Meat Factory Workers Walk Out Over Coronavirus Concerns

A trade union spokesperson said up to 1,000 staff walked out in the safety row
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There is some discrepancy over the scale of the walkout (Photo: Adobe. Do not use without permission)

There is some discrepancy over the scale of the walkout (Photo: Adobe. Do not use without permission)

Meat factory workers have walked out of a site in Northern Ireland over coronavirus concerns, according to reports.

Trade union Unite says up to 1,000 workers left Moy Park’s Portadown chicken processing plant due to worries around social distancing and safety yesterday (March 25).

There is some discrepancy over exactly what happened, as Moy Park says it was just 100 workers, and they only left for 15 minutes.

'Failure to protect its workforce'

Unite regional officer Sean McKeever accused Moy Park - the biggest employer in Northern Ireland - of failing to provide basic health and safety protections to its workforce.​

He added: "Unite attempted to secure commitments to ensure a minimum two-meter social distancing between workers and other measures to enable infection control in the face of the coronavirus threat but our proposals were dismissed by management.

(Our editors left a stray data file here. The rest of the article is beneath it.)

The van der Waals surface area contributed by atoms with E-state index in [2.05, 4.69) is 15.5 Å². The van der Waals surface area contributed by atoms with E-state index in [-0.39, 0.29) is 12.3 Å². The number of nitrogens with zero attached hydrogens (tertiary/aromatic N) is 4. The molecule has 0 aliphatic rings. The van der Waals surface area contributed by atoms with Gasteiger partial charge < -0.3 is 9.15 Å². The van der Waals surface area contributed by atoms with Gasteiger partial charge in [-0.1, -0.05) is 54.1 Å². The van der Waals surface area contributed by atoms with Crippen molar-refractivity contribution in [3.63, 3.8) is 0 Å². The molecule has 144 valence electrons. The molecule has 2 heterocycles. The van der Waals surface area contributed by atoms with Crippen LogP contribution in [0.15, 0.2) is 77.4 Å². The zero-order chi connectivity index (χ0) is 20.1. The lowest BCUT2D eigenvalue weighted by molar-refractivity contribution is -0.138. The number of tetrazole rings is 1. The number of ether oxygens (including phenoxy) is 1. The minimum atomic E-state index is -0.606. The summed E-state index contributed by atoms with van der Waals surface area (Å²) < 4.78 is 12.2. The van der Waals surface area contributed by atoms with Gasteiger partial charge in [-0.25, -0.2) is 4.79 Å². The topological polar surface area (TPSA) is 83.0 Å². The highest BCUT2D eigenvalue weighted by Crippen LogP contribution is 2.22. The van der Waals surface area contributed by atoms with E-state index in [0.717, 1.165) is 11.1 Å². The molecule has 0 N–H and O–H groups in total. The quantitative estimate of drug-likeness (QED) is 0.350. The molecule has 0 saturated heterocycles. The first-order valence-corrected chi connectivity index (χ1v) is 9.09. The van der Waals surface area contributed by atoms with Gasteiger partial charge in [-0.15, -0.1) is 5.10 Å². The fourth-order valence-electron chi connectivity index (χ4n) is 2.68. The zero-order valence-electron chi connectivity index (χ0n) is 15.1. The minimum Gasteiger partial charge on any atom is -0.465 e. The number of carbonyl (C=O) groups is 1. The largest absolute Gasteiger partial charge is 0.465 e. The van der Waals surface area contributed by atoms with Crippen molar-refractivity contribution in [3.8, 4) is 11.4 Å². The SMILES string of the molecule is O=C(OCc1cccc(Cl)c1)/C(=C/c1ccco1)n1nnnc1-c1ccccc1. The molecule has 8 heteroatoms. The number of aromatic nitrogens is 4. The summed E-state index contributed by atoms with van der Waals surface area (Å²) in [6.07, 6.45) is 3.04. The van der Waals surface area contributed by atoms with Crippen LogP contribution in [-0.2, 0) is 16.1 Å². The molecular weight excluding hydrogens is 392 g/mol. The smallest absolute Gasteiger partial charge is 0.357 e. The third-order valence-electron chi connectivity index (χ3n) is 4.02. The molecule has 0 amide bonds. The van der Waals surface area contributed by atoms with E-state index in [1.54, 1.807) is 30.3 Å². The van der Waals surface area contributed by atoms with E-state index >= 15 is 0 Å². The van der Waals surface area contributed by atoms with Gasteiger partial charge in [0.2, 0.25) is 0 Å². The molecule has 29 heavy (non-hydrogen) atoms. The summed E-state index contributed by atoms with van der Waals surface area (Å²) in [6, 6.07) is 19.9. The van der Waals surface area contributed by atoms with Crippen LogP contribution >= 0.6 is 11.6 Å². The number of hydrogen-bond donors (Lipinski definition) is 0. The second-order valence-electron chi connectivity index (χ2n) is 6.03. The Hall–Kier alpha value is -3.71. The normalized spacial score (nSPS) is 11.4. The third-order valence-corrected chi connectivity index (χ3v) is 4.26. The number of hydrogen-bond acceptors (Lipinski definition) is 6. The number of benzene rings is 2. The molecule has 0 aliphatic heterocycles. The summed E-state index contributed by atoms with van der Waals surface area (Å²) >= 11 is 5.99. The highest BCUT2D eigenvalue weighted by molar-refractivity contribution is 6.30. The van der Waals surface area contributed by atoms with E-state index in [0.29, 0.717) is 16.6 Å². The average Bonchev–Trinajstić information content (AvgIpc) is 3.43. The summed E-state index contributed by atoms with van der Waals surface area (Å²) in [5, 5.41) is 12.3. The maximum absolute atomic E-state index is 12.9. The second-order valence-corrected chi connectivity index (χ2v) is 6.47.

"Workers are refusing to return to work in unsafe conditions. This is an entirely foreseeable outcome of both management greed and total inaction from Stormont. We need to see immediate movement from management to address the workers' legitimate fears over coronavirus transmission. There cannot be any two-tier approach to health and safety in workplaces. Food production workers will not be treated as second-class."

'Health and wellbeing'

A spokesperson for Moy Park described the health and well-being of workers as 'our most important consideration', adding that 'new, robust measures' have been put in place to keep them safe.

They added: "We have thoroughly reviewed our sites and continue to take on board feedback from our team members. We had already identified 7 areas to enhance social distancing.

"These measures include staggering breaks, re-spacing workstations, and communal areas, as well as installing screens on appropriate production lines. We also continue to make provisions for those who can work from home to do so using remote technology as well as increased cleaning and the availability of Personal Protective Equipment (PPE).

"We are continually reviewing the situation and taking additional steps where necessary. Our teams are playing a vital role in keeping food production moving and feeding the nation. We are committed to ensuring they are safe and well to keep providing these essential food products."

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